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Jesse H. Metcalf

Jesse Houghton Metcalf (November 16, 1860 - October 9, 1942) was a United States Senator from Rhode Island. Born in Providence, he was educated in private schools there, studied textile manufacturing in Yorkshire, England, and engaged in textile manufacturing. In 1889 Metcalf received a large bequest from his father's business partner, Henry J. Steere. Metcalf served as a member of the Rhode Island House of Representatives from 1889 to 1891 and in 1907, and was a member of the Providence Common Council from 1888 to 1892. He was chairman of the Metropolitan Park Commission of Rhode Island from 1909 to 1924, and a member of the penal and charitable board from 1917 to 1923. In addition, he was president of Rhode Island Hospital, a trustee of the Rhode Island School of Design at Providence and of Brown University, and from 1935 to 1940 a Republican National Committeeman. He was also a part owner of The Providence Journal.[1]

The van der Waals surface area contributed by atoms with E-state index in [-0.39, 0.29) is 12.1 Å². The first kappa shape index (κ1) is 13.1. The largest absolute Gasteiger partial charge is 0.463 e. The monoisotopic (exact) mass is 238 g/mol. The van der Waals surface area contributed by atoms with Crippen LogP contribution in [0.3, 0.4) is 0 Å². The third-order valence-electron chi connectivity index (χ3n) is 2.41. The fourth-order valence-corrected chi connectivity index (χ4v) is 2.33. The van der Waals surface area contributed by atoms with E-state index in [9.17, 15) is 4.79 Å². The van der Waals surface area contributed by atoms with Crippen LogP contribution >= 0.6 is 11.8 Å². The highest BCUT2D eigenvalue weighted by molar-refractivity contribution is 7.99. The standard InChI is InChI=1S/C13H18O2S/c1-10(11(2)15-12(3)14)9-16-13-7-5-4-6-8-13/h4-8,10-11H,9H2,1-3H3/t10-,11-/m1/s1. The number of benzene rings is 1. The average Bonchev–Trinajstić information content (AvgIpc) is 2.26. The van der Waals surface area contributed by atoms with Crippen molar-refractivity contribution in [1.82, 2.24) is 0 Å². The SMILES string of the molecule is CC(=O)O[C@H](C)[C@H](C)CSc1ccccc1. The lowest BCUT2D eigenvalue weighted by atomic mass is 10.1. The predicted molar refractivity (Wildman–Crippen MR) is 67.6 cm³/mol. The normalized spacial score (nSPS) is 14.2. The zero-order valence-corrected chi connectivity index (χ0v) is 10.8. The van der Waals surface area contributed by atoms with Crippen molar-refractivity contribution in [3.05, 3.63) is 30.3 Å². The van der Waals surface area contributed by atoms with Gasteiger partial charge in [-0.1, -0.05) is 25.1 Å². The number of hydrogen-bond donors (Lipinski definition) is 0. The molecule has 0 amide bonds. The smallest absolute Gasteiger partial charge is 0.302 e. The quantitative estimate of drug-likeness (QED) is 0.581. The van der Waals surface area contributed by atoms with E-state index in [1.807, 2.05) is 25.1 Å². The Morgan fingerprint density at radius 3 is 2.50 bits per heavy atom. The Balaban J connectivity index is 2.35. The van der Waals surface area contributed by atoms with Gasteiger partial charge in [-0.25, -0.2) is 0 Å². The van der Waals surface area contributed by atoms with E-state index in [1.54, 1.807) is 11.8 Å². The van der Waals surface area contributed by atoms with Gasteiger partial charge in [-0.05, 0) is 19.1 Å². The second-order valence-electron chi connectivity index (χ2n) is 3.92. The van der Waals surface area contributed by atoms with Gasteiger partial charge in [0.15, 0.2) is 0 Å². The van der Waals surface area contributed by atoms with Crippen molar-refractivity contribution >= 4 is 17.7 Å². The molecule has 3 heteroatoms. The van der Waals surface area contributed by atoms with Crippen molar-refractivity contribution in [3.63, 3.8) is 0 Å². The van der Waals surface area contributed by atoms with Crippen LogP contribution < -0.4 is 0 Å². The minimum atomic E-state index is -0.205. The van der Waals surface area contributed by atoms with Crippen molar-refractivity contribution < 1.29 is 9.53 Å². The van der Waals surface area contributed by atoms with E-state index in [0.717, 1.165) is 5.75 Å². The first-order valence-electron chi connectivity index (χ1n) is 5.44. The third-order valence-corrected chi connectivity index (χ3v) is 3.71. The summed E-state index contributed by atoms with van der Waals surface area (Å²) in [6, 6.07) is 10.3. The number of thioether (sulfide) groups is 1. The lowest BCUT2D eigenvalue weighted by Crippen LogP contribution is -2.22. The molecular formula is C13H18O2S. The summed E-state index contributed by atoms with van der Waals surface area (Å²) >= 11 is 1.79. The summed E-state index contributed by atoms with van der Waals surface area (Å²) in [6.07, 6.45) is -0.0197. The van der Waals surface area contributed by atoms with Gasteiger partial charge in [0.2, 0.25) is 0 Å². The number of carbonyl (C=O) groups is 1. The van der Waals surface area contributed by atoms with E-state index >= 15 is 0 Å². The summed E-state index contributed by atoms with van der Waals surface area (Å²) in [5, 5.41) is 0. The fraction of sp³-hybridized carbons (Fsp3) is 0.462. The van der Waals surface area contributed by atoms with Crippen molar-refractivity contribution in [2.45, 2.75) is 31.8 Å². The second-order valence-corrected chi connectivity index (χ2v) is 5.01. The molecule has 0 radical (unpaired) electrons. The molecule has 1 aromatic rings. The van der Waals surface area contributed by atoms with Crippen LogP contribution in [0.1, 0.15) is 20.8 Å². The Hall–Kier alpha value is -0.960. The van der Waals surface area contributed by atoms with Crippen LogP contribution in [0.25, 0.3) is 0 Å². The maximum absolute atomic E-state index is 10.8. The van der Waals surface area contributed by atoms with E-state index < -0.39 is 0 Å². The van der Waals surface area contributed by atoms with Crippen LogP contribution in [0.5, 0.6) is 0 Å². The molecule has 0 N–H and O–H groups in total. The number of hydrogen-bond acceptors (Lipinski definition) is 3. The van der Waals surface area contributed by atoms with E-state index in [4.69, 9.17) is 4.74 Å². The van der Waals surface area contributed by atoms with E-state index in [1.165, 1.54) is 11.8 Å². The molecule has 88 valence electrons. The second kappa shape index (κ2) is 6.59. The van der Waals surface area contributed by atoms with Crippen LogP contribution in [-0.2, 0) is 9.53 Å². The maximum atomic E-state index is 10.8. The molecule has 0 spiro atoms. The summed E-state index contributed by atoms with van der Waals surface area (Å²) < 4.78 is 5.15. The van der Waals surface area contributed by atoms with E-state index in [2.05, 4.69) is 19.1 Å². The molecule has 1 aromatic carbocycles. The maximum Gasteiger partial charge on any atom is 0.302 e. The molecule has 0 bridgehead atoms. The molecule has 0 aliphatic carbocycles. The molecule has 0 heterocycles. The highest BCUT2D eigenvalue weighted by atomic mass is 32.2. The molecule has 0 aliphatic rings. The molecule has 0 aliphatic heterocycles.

Metcalf was elected as a Republican to the U.S. on November 4, 1924, to fill the vacancy caused by the death of LeBaron B. Colt; on the same day was also elected for the term commencing March 4, 1925. He was reelected in 1930 and served from November 5, 1924, to January 3, 1937; he was an unsuccessful candidate for reelection in 1936. While in the Senate he was chairman of the Committee on Patents (Sixty-ninth and Seventieth Congresses) and a member of the Committee on Education and Labor (Seventy-first and Seventy-second Congresses). He died in Providence in 1942; interment was in Swan Point Cemetery. The Jesse H. Metcalf Lodge at Camp Yawgoog which houses the Camp Sandy Beach dining hall was named in his honor.

References

  1. ^ "Trolley Cars and Fire Engines" Warwick History, retrieved January 25, 2010.
United States Senate
Preceded by
LeBaron B. Colt
United States Senator (Class 2) from Rhode Island
1924 – 1937
Served alongside: Peter G. Gerry, Felix Hebert, Peter G. Gerry
Succeeded by
Theodore F. Green
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